Nearly 10 years ago, one summer’s day, I remember sitting in a stifling hot room looking at a photograph of a cute, blond four-year-old boy who was beaming up at the camera. Nothing remarkable in that, you might think, and I expect that many of us have similar photographs of our own children smiling and laughing at the camera, just as they should be at that age, making happy memories. The difference on this occasion was that I was in court, sitting as a magistrate. The photograph had been taken by a police officer, and the little boy had an enormous black eye. He had been trying to protect his mother from being attacked by his father and had strayed too close to a flailing fist. He was just four years old, and he had already been subjected to more emotional and physical trauma than most of us can imagine. Domestic abuse is a crime and an abomination against victims and their families. It is a crime against our whole society. I have been lucky; I have never personally experienced it, but other Members of this House have done so, and they have spoken incredibly movingly about their experiences.
I will be supporting the Bill today, and I am proud that the Government are taking this lead. I pay tribute to all those involved in the development and drafting of the Bill. It is remarkable that until now there has been no cross-government statutory definition of domestic abuse, and no commissioner to give a voice and prominence to this issue and to hold the Government to account. I welcome those measures, along with the trial of protection orders and protection notices and the extra cross-court safeguards in the justice system, which will give more effective protection to victims and their children—explicitly, whatever their immigration status might be. I very much welcome the legislative inclusion of Clare’s law. I would also like to take a moment to recognise the pioneering work of my right hon. Friend Mrs May, who worked tirelessly for this legislation and to ensure that provisions on coercive control would be included for the first time.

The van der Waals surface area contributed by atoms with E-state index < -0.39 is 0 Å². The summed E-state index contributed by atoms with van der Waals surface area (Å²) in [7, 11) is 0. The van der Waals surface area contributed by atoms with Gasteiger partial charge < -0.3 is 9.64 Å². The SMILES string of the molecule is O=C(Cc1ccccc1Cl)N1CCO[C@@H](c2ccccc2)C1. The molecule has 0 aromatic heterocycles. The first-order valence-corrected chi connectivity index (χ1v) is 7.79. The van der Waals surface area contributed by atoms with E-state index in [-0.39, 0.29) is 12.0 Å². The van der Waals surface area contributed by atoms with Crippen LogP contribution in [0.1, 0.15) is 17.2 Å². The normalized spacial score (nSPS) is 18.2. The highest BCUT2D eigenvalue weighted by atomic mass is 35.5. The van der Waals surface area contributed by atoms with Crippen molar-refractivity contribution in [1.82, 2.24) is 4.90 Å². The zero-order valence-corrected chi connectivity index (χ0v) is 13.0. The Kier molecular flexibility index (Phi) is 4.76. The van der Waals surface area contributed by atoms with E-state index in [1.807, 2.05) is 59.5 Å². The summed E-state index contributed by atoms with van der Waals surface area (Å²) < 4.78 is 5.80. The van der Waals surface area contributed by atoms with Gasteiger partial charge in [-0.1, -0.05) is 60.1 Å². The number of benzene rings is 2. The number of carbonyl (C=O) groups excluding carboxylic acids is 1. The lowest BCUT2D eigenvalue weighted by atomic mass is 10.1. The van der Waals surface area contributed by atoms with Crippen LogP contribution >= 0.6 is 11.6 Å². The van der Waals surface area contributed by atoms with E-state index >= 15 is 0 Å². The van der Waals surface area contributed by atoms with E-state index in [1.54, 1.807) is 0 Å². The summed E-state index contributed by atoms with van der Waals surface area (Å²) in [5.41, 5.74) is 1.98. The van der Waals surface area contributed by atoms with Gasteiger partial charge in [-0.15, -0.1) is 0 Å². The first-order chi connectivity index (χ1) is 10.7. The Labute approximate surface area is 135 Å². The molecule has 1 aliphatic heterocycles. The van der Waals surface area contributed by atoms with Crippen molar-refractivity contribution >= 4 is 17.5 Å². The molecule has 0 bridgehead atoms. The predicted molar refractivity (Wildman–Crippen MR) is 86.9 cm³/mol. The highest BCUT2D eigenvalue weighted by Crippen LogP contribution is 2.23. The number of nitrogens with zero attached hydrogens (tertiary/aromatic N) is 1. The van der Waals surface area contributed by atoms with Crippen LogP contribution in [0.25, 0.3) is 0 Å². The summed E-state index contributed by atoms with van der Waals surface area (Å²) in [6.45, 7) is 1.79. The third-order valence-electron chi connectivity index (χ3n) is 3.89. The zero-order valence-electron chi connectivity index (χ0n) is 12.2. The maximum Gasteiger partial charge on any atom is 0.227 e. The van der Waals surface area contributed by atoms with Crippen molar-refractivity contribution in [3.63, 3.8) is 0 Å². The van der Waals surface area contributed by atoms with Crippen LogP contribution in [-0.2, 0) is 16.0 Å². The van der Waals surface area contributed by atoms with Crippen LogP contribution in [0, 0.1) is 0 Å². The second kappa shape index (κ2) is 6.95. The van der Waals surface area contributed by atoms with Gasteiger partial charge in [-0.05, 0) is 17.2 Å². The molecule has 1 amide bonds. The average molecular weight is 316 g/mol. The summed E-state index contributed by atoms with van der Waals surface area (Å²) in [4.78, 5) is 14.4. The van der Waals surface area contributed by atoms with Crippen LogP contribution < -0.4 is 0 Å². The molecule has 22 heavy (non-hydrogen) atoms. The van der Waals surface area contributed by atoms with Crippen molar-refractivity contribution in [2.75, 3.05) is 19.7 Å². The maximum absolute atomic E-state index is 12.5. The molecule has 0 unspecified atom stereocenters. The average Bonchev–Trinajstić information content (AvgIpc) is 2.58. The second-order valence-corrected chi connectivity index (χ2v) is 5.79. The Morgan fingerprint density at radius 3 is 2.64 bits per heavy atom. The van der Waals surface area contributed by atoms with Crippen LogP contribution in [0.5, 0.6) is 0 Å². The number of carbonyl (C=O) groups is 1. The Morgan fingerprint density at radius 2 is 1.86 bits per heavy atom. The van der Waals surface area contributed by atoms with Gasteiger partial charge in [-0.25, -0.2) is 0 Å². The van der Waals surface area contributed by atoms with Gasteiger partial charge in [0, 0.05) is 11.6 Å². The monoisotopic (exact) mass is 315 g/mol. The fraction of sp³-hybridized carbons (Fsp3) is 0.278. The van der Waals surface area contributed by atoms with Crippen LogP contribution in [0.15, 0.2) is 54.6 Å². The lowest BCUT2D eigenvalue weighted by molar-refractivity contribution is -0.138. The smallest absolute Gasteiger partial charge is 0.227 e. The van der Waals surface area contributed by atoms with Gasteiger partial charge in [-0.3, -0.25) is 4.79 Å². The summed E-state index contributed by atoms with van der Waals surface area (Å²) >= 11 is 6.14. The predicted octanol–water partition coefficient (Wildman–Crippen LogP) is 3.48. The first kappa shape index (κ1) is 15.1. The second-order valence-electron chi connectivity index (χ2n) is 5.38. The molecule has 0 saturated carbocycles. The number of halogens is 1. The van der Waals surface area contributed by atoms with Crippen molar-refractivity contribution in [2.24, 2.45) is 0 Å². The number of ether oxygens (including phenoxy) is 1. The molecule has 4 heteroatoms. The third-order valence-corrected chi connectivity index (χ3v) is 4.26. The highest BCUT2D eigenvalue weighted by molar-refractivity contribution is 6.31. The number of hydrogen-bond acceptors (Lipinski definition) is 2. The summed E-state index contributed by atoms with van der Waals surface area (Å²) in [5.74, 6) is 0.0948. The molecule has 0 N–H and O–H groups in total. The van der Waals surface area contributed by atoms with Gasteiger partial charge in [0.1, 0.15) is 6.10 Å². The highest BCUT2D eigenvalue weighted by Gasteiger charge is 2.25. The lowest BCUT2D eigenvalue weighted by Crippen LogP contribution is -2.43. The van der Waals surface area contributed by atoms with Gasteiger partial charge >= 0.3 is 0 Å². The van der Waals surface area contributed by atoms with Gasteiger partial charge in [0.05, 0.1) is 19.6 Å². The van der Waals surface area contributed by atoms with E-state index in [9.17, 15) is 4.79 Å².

In Hertford and Stortford, we are fortunate to have Future Living, a charity founded and run by the amazing Sandra Conte, which provides outstanding community support and services for victims and perpetrators of domestic abuse, male and female alike. Everyone who meets Sandra and knows what she and her colleagues do at Future Living becomes an evangelist, and I am no different. Unapologetically, I shall use this opportunity to encourage the Government and our local authorities in Hertfordshire to continue to provide Future Living with the support and resources it needs to do its vital work, especially as Sandra has told me today that she is seeing a significant increase in cases, particularly where a separated, abusive parent is using the covid crisis to keep children away from their victim and flouting contact orders. We expect even more of an increase in demand for the charity’s services as we come out of lockdown.
I truly understood the dynamics of domestic abuse for the first time only after I experienced the training given to magistrates. It opened my eyes and completely changed my perspective. It is vital that those involved in policing and the justice system have rigorous training so that they can recognise the abuse cycle, from subtle control to murderous violence, and the fact that the most dangerous moment for a victim is often when they leave the relationship and try to regain control of their own lives.
Domestic abuse is a dangerous and destructive cycle. It was about 10 years ago when I saw that photograph. That little boy will be 14 or 15 by now, and what I wonder most is whether he spent his childhood in that environment or whether things might have changed for him. Perhaps his father received the justice or indeed the help he needed; perhaps his mother managed to escape. Heartbreakingly, that boy might be condemned to repeat the cycle of control and abuse he grew up with, knowing no different and believing that that was normal family life. I support this Bill, because I think it will help children like him. It has been a privilege to contribute to this debate.